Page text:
Erica K. Evans

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Regulation of the hematopoietic transcription factor PU.1 (Spi-1) plays a critical role in the development of white cells, and abnormal expression of PU.1 can lead to leukemia. We previously reported that the PU.1 promoter cannot induce expression of a reporter gene in vivo, and cell-type-specific expression of PU.1 in stable lines was conferred by a 3.4-kb(More)
The reaper protein of Drosophila melanogaster has been shown to be a central regulator of apoptosis in that organism. However, it has not been shown to function in any vertebrate nor have the cellular components required for its action been defined. In this report we show that reaper can induce rapid apoptosis in vitro using an apoptotic reconstitution(More)
The transcription factor C/EBP alpha (CCAAT/enhancer binding protein alpha) is critical for granulopoiesis. Gene disruption in mice blocks early granulocyte differentiation and disruption of C/EBP alpha function has been implicated in human acute myeloid leukemia (AML), but no systematic structure-function analysis has been undertaken to identify the(More)
Reaper is a potent apoptotic inducer critical for programmed cell death in the fly Drosophila melanogaster. While Reaper homologs from other species have not yet been reported, ectopic expression of Reaper in cells of vertebrate origin can also trigger apoptosis, suggesting that Reaper-responsive pathways are likely to be conserved. We recently reported(More)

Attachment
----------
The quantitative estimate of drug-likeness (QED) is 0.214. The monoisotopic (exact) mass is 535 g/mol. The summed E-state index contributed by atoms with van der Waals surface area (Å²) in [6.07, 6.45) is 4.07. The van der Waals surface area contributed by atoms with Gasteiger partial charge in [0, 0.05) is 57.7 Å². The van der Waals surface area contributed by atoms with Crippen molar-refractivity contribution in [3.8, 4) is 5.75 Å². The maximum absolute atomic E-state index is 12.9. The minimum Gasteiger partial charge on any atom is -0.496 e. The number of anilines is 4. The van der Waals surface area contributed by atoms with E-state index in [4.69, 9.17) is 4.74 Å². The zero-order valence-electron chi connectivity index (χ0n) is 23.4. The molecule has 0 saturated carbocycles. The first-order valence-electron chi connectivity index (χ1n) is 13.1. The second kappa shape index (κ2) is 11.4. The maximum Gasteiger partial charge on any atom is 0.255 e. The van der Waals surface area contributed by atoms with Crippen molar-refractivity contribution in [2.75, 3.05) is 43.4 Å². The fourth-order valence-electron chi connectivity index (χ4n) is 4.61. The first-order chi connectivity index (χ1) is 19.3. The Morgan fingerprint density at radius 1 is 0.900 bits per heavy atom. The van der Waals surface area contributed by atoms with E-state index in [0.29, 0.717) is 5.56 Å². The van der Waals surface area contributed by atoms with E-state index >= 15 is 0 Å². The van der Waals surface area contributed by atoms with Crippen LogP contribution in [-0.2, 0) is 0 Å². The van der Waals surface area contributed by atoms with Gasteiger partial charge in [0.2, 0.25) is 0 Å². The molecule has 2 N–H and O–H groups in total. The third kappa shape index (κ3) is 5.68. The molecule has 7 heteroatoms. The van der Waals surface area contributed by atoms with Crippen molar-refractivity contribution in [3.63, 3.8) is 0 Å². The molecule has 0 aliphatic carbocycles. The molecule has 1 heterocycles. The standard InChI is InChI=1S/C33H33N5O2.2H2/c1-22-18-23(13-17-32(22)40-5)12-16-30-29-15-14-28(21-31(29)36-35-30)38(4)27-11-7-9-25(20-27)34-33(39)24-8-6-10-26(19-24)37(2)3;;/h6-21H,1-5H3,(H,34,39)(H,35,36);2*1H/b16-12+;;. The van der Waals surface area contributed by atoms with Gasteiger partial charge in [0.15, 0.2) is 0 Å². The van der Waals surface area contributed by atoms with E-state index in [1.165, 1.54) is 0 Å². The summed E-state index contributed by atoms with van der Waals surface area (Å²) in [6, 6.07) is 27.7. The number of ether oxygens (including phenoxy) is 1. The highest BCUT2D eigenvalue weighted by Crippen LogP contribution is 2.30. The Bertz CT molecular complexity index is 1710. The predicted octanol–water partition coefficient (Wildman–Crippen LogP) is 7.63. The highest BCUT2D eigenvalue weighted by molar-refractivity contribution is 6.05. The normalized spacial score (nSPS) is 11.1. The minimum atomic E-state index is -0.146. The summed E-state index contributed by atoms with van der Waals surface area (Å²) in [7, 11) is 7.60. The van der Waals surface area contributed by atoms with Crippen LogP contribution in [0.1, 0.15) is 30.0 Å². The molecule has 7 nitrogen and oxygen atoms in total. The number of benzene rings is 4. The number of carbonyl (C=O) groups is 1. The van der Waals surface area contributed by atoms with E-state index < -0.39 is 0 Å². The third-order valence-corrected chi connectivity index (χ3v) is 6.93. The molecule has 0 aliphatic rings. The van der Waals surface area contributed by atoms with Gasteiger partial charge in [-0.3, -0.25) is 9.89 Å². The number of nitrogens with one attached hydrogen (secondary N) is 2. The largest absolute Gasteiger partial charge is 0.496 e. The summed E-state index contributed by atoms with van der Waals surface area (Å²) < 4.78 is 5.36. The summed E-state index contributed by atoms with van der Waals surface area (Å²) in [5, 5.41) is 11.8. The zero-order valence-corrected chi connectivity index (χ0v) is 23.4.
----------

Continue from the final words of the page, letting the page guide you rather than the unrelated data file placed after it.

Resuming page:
Apoptosis is essential for the development and homeostasis of multicellular organisms. Recently, a cell-free extract prepared from Xenopus eggs was shown to recapitulate intracellular apoptotic pathways in vitro. While many stimuli have been shown to trigger apoptosis in a variety of cell types, the intracellular signaling pathways involved in apoptosis(More)
In this unit, Xenopus eggs are isolated from hormonally primed female frogs, and then the extract is treated with cyclohexamide so it remains in interphase of the cell cycle. In the presence of sperm chromatin and ATP, membrane vesicles in the extract fuse to assemble nuclei, making the extract suitable for studies of DNA replication and nuclear transport.
Many of the biochemical reactions of apoptotic cell death, including mitochondrial cytochrome c release and caspase activation, can be reconstituted in cell-free extracts derived from Xenopus eggs. In addition, because caspase activation does not occur until the egg extract has been incubated for several hours on the bench, upstream signaling processes(More)
In the presence of a subcellular fraction enriched for mitochondria, after prolonged incubation the Xenopus egg extract can mimic biochemical aspects of apoptosis such as caspase activation, and DNA fragmentation. This unit describes preparation of an apoptotic extract from a crude interphase extract and an extract fractionated into latent and execution(More)
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